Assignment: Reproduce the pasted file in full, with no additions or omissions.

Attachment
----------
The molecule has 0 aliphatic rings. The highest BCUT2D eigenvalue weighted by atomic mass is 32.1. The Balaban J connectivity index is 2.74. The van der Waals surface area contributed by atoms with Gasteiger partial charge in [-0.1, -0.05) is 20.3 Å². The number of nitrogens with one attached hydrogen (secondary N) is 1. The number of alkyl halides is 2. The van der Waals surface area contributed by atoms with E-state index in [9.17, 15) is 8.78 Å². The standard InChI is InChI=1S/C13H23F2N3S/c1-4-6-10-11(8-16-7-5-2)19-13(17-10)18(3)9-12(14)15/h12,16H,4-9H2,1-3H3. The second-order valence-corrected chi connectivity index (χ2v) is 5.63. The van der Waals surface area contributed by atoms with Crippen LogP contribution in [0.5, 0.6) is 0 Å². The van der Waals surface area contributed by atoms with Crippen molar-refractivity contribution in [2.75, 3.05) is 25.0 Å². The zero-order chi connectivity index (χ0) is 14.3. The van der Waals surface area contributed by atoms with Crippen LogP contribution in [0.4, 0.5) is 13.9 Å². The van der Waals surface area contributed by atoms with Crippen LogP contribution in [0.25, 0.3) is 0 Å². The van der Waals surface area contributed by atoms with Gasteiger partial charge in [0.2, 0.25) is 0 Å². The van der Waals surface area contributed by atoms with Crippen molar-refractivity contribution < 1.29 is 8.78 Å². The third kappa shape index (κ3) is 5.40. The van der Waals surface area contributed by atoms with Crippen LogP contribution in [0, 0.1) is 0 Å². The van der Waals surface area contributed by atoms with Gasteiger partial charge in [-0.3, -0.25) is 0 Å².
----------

The molecule has 0 aliphatic rings. The highest BCUT2D eigenvalue weighted by atomic mass is 32.1. The Balaban J connectivity index is 2.74. The van der Waals surface area contributed by atoms with Gasteiger partial charge in [-0.1, -0.05) is 20.3 Å². The number of nitrogens with one attached hydrogen (secondary N) is 1. The number of alkyl halides is 2. The van der Waals surface area contributed by atoms with E-state index in [9.17, 15) is 8.78 Å². The standard InChI is InChI=1S/C13H23F2N3S/c1-4-6-10-11(8-16-7-5-2)19-13(17-10)18(3)9-12(14)15/h12,16H,4-9H2,1-3H3. The second-order valence-corrected chi connectivity index (χ2v) is 5.63. The van der Waals surface area contributed by atoms with Crippen LogP contribution in [0.5, 0.6) is 0 Å². The van der Waals surface area contributed by atoms with Crippen molar-refractivity contribution in [2.75, 3.05) is 25.0 Å². The zero-order chi connectivity index (χ0) is 14.3. The van der Waals surface area contributed by atoms with Crippen LogP contribution in [0.4, 0.5) is 13.9 Å². The van der Waals surface area contributed by atoms with Crippen LogP contribution in [0.25, 0.3) is 0 Å². The van der Waals surface area contributed by atoms with Gasteiger partial charge in [0.2, 0.25) is 0 Å². The van der Waals surface area contributed by atoms with Crippen molar-refractivity contribution < 1.29 is 8.78 Å². The third kappa shape index (κ3) is 5.40. The van der Waals surface area contributed by atoms with Crippen LogP contribution in [0, 0.1) is 0 Å². The van der Waals surface area contributed by atoms with Gasteiger partial charge in [-0.3, -0.25) is 0 Å².